Both men are scheduled for execution April 17, 2017. – Arkansas plans to execute eight inmates – two each on four days – in a 10-day period next month – an accelerated schedule designed to carry out the death sentences before a chemical component of the lethal injections expires.

Arkansas inmates who had been set for execution in a series of double executions this month A federal judge has issued a stay for one of the eight condemned prisoners and the state Supreme Court has issued one for another inmate. Both men are scheduled for execution April 17, 2017.

Don Davis © Provided by Hearst Television, Inc. Don Davis Prosecutors say Davis broke into a home next door to Daniel's and stole several items, including a .44-caliber revolver, before shooting her, execution-style.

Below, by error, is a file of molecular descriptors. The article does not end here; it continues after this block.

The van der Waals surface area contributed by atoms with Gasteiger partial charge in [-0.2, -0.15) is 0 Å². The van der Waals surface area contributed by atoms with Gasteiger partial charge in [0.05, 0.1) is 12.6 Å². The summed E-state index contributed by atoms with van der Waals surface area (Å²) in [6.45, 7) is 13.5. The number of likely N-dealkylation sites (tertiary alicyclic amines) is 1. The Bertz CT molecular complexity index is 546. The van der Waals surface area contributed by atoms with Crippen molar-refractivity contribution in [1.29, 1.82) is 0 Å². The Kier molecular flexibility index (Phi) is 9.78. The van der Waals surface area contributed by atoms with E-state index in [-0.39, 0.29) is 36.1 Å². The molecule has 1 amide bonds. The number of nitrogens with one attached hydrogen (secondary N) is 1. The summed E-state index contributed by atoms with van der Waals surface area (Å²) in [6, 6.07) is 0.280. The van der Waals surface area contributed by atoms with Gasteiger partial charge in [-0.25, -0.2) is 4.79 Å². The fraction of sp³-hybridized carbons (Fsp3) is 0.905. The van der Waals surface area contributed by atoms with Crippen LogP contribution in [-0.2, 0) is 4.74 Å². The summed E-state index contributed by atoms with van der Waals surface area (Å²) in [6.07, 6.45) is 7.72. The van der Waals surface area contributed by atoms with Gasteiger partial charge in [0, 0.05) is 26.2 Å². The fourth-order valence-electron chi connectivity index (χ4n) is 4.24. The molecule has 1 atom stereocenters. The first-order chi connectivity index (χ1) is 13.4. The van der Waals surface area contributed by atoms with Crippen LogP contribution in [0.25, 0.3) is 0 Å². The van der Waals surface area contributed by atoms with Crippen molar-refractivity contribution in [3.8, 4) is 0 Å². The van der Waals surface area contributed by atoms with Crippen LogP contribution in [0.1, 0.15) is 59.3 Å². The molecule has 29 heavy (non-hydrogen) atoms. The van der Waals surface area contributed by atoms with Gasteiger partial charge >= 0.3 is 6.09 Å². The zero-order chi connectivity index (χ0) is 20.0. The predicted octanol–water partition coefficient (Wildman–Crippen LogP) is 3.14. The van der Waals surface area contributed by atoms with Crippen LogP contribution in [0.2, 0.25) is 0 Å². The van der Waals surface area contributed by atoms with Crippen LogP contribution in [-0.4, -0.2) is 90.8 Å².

Davis wrote a letter for a Northwest Arkansas Prison Story Project performance in 2017. Part of his letter read:

"People keep asking me how i could be smiling at a time like this, but I'm going to let you in on a secret. Come closer, because I don't want those who believe in the death penalty to hear me. The state can not execute the man that was convicted. I executed him years ago"

He came within six hours of execution in 2010, but the Arkansas Supreme Court issued a stay to address whether legislators improperly left key details to the prison staff. Justices ultimately tossed out the state's death-row policies, which contributed to the 12 years that passed without an execution.

Why are executions stopped? Death penalty questions answered